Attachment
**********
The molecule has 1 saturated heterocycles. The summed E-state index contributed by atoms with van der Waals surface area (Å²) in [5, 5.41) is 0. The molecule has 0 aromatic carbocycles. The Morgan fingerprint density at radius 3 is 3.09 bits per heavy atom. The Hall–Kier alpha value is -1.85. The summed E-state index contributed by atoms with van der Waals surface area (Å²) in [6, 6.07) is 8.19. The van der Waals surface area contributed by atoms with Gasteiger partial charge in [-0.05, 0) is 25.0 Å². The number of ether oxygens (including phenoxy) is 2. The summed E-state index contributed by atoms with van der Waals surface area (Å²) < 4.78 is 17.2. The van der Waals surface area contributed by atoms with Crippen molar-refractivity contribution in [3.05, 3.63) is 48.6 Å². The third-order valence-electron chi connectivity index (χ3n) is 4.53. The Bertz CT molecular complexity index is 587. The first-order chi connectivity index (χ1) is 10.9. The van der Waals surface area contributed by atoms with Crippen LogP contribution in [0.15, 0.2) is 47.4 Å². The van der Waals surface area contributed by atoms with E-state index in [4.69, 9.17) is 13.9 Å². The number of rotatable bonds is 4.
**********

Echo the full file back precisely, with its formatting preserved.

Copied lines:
The molecule has 1 saturated heterocycles. The summed E-state index contributed by atoms with van der Waals surface area (Å²) in [5, 5.41) is 0. The molecule has 0 aromatic carbocycles. The Morgan fingerprint density at radius 3 is 3.09 bits per heavy atom. The Hall–Kier alpha value is -1.85. The summed E-state index contributed by atoms with van der Waals surface area (Å²) in [6, 6.07) is 8.19. The van der Waals surface area contributed by atoms with Gasteiger partial charge in [-0.05, 0) is 25.0 Å². The number of ether oxygens (including phenoxy) is 2. The summed E-state index contributed by atoms with van der Waals surface area (Å²) < 4.78 is 17.2. The van der Waals surface area contributed by atoms with Crippen molar-refractivity contribution in [3.05, 3.63) is 48.6 Å². The third-order valence-electron chi connectivity index (χ3n) is 4.53. The Bertz CT molecular complexity index is 587. The first-order chi connectivity index (χ1) is 10.9. The van der Waals surface area contributed by atoms with Crippen LogP contribution in [0.15, 0.2) is 47.4 Å². The van der Waals surface area contributed by atoms with E-state index in [4.69, 9.17) is 13.9 Å². The number of rotatable bonds is 4.